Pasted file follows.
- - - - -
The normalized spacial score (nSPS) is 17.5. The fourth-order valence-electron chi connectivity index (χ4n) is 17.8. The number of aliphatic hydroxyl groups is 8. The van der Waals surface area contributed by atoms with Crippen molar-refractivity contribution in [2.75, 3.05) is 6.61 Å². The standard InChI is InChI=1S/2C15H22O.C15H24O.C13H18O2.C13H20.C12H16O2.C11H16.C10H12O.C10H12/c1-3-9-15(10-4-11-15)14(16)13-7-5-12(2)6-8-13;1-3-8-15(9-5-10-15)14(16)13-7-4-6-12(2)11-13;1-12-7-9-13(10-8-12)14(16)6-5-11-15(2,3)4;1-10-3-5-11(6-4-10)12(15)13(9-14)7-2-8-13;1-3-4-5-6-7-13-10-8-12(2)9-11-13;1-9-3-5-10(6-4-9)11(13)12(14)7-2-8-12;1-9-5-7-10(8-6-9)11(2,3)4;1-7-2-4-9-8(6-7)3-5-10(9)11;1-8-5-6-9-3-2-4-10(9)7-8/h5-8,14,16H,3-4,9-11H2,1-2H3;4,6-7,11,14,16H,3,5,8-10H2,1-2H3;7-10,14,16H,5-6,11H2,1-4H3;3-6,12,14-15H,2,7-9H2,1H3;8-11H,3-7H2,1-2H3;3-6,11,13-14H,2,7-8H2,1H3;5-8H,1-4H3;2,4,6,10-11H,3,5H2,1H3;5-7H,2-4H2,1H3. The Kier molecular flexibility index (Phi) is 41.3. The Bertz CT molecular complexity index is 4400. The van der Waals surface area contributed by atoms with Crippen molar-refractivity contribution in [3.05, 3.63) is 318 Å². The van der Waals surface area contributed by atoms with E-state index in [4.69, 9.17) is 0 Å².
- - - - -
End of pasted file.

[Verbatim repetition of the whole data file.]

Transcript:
The normalized spacial score (nSPS) is 17.5. The fourth-order valence-electron chi connectivity index (χ4n) is 17.8. The number of aliphatic hydroxyl groups is 8. The van der Waals surface area contributed by atoms with Crippen molar-refractivity contribution in [2.75, 3.05) is 6.61 Å². The standard InChI is InChI=1S/2C15H22O.C15H24O.C13H18O2.C13H20.C12H16O2.C11H16.C10H12O.C10H12/c1-3-9-15(10-4-11-15)14(16)13-7-5-12(2)6-8-13;1-3-8-15(9-5-10-15)14(16)13-7-4-6-12(2)11-13;1-12-7-9-13(10-8-12)14(16)6-5-11-15(2,3)4;1-10-3-5-11(6-4-10)12(15)13(9-14)7-2-8-13;1-3-4-5-6-7-13-10-8-12(2)9-11-13;1-9-3-5-10(6-4-9)11(13)12(14)7-2-8-12;1-9-5-7-10(8-6-9)11(2,3)4;1-7-2-4-9-8(6-7)3-5-10(9)11;1-8-5-6-9-3-2-4-10(9)7-8/h5-8,14,16H,3-4,9-11H2,1-2H3;4,6-7,11,14,16H,3,5,8-10H2,1-2H3;7-10,14,16H,5-6,11H2,1-4H3;3-6,12,14-15H,2,7-9H2,1H3;8-11H,3-7H2,1-2H3;3-6,11,13-14H,2,7-8H2,1H3;5-8H,1-4H3;2,4,6,10-11H,3,5H2,1H3;5-7H,2-4H2,1H3. The Kier molecular flexibility index (Phi) is 41.3. The Bertz CT molecular complexity index is 4400. The van der Waals surface area contributed by atoms with Crippen molar-refractivity contribution in [3.05, 3.63) is 318 Å². The van der Waals surface area contributed by atoms with E-state index in [4.69, 9.17) is 0 Å².